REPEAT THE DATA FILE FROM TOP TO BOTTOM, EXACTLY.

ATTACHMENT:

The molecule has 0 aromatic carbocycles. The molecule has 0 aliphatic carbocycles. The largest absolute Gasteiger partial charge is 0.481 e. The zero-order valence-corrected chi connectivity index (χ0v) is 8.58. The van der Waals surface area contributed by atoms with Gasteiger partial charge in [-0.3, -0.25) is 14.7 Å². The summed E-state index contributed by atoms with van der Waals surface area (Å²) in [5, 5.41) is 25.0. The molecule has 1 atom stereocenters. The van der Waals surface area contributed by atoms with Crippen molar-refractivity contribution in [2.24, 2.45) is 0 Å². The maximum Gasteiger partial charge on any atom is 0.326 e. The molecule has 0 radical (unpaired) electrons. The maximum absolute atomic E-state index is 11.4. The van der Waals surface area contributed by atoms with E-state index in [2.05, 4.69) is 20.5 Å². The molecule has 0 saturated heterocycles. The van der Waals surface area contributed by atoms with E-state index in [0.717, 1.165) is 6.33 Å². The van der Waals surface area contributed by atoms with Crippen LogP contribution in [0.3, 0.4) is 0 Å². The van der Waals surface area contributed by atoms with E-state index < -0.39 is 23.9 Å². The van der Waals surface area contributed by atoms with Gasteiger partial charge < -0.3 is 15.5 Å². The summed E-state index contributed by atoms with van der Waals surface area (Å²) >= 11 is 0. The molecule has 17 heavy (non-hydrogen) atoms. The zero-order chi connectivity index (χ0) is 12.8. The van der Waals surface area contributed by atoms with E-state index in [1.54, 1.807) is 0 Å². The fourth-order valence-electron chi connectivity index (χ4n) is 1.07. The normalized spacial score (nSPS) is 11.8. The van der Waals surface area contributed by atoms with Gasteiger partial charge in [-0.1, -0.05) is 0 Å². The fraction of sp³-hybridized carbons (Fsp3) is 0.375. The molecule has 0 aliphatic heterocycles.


The molecule has 0 aromatic carbocycles. The molecule has 0 aliphatic carbocycles. The largest absolute Gasteiger partial charge is 0.481 e. The zero-order valence-corrected chi connectivity index (χ0v) is 8.58. The van der Waals surface area contributed by atoms with Gasteiger partial charge in [-0.3, -0.25) is 14.7 Å². The summed E-state index contributed by atoms with van der Waals surface area (Å²) in [5, 5.41) is 25.0. The molecule has 1 atom stereocenters. The van der Waals surface area contributed by atoms with Crippen molar-refractivity contribution in [2.24, 2.45) is 0 Å². The maximum Gasteiger partial charge on any atom is 0.326 e. The molecule has 0 radical (unpaired) electrons. The maximum absolute atomic E-state index is 11.4. The van der Waals surface area contributed by atoms with E-state index in [2.05, 4.69) is 20.5 Å². The molecule has 0 saturated heterocycles. The van der Waals surface area contributed by atoms with E-state index in [0.717, 1.165) is 6.33 Å². The van der Waals surface area contributed by atoms with Crippen LogP contribution in [0.3, 0.4) is 0 Å². The van der Waals surface area contributed by atoms with E-state index < -0.39 is 23.9 Å². The van der Waals surface area contributed by atoms with Gasteiger partial charge < -0.3 is 15.5 Å². The summed E-state index contributed by atoms with van der Waals surface area (Å²) >= 11 is 0. The molecule has 17 heavy (non-hydrogen) atoms. The zero-order chi connectivity index (χ0) is 12.8. The van der Waals surface area contributed by atoms with E-state index in [1.54, 1.807) is 0 Å². The fourth-order valence-electron chi connectivity index (χ4n) is 1.07. The normalized spacial score (nSPS) is 11.8. The van der Waals surface area contributed by atoms with Gasteiger partial charge in [-0.1, -0.05) is 0 Å². The fraction of sp³-hybridized carbons (Fsp3) is 0.375. The molecule has 0 aliphatic heterocycles.